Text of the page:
Thanks to the wolf, a symbol of Rome to this day, the twins survived, and Romulus founded the city, becoming its first king after killing Remus in a power struggle.

Ancient texts say the grotto known as the "Lupercale"- from "lupa," Latin for she-wolf- was near the palace of Augustus, Rome's first emperor, who was said to have restored it, and was decorated with a white eagle.

That symbol of the Roman Empire was found atop the sanctuary's vault, which lies just below the ruins of the palace built by Augustus, said Irene Iacopi, the archaeologist in charge of the Palatine and the nearby Roman Forum.

Augustus, who ruled from the late 1st century B.C. to his death in the year 14, was keen on being close to the places of Rome's mythical foundation and used the city's religious traditions to bolster his hold on power, Iacopi said.

"The Lupercale must have had an important role in Augustus' policies," she said. "He saw himself as a new Romulus."

Andrea Carandini, a professor of archaeology at Rome's La Sapienza University and an expert on the Palatine, said the grotto is almost certainly the "Lupercale."

"The chances that it's not are minimal," said Carandini, who did not take part in the dig. "It's one of the greatest discoveries every made."

Most of the sanctuary is filled with earth, but laser scans allowed experts to estimate that the circular structure has a height of 26 feet and a diameter of 24 feet, Croci said.

Iacopi said a new dig would start soon to find the grotto's original entrance at the bottom of the hill.

From The Providence Journal, submitted by Bill Ladd and Bob Bolek.


Thirty stolen bronze sculptures are valued at $1 million- not by the scrap yards where most of them ended up.

Police say three people arrested in the thefts of the hefty artwork were after the raw materials rather than their artistic value. Bronze contains copper, which has skyrocketed in value from about 75 cents per pound in 2004 to more than $3 today.

Fisher, 60, whose art work has been exhibited in the Museum of Modern Art in New York, the Stedelijk Museum in Amsterdam, the Netherlands, and the Gallery Shimada in Yamaguchi, Japan, had estimated the sculptures' value at $1 million.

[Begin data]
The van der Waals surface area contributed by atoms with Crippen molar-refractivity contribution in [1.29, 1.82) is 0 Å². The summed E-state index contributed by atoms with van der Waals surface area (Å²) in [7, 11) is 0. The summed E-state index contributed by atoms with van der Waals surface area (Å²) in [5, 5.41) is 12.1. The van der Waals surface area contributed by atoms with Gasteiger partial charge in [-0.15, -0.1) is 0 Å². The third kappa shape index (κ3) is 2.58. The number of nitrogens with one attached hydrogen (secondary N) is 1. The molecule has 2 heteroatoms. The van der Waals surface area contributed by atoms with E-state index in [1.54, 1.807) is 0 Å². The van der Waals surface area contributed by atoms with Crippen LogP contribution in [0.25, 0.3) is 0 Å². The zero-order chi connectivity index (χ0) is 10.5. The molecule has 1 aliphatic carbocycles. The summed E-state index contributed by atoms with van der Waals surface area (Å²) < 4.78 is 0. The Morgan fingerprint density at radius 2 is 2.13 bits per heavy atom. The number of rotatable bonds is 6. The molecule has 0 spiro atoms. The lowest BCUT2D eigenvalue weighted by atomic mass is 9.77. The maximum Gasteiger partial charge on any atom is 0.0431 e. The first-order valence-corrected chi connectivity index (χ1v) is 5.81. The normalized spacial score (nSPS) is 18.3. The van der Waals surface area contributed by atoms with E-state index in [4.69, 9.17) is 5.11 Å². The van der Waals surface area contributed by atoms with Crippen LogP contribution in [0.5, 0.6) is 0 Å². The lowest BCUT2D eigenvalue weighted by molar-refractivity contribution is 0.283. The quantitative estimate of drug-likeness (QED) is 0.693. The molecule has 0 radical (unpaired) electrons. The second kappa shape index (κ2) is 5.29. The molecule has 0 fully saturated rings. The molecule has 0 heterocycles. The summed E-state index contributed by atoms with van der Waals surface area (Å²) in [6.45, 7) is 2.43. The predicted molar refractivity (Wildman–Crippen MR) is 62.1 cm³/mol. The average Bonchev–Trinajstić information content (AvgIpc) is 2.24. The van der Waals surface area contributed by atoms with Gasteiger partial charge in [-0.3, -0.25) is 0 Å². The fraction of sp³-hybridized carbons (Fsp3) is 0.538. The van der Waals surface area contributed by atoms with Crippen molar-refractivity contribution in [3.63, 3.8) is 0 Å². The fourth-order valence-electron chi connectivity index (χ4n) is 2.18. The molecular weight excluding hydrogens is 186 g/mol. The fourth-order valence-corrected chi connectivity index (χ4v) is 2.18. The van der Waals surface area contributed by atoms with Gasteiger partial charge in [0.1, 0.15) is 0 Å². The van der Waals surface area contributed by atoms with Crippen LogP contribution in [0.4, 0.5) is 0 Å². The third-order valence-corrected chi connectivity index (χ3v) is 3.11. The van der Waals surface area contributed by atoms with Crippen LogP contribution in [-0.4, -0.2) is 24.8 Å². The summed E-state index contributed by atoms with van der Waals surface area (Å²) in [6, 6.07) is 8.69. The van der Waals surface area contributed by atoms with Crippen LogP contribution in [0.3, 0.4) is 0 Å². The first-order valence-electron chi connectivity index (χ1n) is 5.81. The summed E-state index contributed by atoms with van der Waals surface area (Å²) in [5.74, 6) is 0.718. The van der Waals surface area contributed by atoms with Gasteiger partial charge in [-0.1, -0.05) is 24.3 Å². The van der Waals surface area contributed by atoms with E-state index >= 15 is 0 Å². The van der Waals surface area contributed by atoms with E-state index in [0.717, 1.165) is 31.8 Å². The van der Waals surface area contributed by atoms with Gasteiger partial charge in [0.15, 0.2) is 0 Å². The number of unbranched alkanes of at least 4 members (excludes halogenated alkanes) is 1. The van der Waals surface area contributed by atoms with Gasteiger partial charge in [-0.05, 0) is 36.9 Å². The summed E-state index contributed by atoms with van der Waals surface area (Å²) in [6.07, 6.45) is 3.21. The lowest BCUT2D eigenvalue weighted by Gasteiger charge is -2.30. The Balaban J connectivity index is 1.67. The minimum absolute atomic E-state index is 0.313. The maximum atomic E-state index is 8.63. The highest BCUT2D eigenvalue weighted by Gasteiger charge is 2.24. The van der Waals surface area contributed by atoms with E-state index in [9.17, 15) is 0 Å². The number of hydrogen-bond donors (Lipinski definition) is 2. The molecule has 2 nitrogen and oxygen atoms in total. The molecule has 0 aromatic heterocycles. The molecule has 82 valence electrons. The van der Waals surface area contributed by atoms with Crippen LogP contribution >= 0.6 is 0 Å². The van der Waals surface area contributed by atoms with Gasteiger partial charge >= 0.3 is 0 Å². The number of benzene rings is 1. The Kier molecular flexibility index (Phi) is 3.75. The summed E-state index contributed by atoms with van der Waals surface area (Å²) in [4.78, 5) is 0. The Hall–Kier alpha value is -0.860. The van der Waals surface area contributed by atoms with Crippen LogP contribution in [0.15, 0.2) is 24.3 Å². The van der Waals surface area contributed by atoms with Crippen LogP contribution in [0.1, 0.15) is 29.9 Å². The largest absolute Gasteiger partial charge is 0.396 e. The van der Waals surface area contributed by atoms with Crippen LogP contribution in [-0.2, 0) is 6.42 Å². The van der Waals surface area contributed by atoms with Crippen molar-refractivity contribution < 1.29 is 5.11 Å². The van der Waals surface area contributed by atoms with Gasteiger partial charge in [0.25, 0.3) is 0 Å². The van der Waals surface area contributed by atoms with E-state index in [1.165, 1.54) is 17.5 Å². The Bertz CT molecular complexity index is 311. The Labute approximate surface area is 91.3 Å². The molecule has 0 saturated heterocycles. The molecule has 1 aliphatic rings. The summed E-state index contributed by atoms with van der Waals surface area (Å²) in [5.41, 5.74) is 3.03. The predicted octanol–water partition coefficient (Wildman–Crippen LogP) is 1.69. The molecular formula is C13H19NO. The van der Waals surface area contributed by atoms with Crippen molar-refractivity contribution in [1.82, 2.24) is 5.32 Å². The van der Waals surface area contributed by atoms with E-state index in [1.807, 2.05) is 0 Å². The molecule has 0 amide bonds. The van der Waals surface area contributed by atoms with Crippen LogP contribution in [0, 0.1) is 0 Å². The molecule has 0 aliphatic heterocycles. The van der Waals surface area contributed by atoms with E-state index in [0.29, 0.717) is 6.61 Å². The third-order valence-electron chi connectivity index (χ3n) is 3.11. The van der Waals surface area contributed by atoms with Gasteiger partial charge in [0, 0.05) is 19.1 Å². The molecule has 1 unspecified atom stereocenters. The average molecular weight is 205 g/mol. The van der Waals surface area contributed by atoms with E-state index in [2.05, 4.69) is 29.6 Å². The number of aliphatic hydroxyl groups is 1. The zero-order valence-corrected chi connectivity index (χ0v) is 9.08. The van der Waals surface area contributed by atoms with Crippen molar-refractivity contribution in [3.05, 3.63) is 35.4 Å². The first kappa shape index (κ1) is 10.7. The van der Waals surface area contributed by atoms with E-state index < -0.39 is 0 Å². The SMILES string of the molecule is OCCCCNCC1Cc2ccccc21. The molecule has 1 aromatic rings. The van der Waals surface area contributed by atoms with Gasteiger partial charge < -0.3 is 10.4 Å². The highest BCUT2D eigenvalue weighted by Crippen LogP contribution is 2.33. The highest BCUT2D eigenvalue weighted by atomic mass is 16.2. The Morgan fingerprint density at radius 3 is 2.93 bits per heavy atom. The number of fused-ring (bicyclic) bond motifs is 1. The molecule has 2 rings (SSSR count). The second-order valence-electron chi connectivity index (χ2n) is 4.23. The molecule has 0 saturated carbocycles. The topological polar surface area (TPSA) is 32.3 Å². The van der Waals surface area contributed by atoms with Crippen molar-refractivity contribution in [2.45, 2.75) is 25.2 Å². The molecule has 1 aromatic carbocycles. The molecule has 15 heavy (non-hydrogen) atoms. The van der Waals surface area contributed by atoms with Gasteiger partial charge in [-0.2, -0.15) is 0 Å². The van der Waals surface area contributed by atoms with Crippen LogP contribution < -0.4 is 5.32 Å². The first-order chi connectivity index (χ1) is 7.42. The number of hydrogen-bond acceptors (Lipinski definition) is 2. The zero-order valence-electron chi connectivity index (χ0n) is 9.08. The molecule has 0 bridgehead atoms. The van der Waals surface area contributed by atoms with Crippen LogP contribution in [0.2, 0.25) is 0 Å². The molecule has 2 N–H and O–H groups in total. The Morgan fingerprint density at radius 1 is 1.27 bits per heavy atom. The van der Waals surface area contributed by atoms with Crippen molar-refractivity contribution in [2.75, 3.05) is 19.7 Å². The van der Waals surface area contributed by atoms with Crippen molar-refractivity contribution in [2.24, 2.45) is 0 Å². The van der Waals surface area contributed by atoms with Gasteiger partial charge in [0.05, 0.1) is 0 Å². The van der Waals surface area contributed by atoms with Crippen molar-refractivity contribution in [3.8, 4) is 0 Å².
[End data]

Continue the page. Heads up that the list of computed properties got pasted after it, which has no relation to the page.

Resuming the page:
Authorities recovered 23 sculptures weighing a total of about 3,000 pounds from the scrap yard, which paid more than $4,000 for them.

From the Napa Valley Register, submitted by Jerry R. Hallett, Napa, CA.


With a $100,000 bid and a vow to put it on public display later, the Chicago History Museum ensured sports fans and historians will have a chance to see a trove of legal documents related to the 1919 Black Sox team.

The museum's winning bid puts the documents pertaining to the eight White Sox players accused of throwing the World Series and their underworld contacts into public light for the first time in over 88 years.

Private collectors unearthed the archive last year, and chose to remain anonymous, said Brian Marren, vice president of acquisitions at Mastro Auctions, the Burr Ridge auction house that handled the sale. There were 36 bidders in the weeks-long online auction, including museums and private collectors.

The foot-high stack of yellowed papers- transcripts of a 1921 criminal trial in Chicago, evidence for a 1924 back-pay lawsuit in Milwaukee, and correspondence among team owners that led to the creation of the office of baseball commissioner- have fascinated sports fans, historians and archivists since discovery of the trove was announced last fall.

"There's lots of reasons [we wanted these]," said Peter Alter, a curator at the Chicago History Museum. "You very rarely see a collection of this volume with this number of pieces on a topic like this. Corrupt politicians don't keep papers. Al Capone didn't keep papers. And rarely are there gamblers and others that keep papers."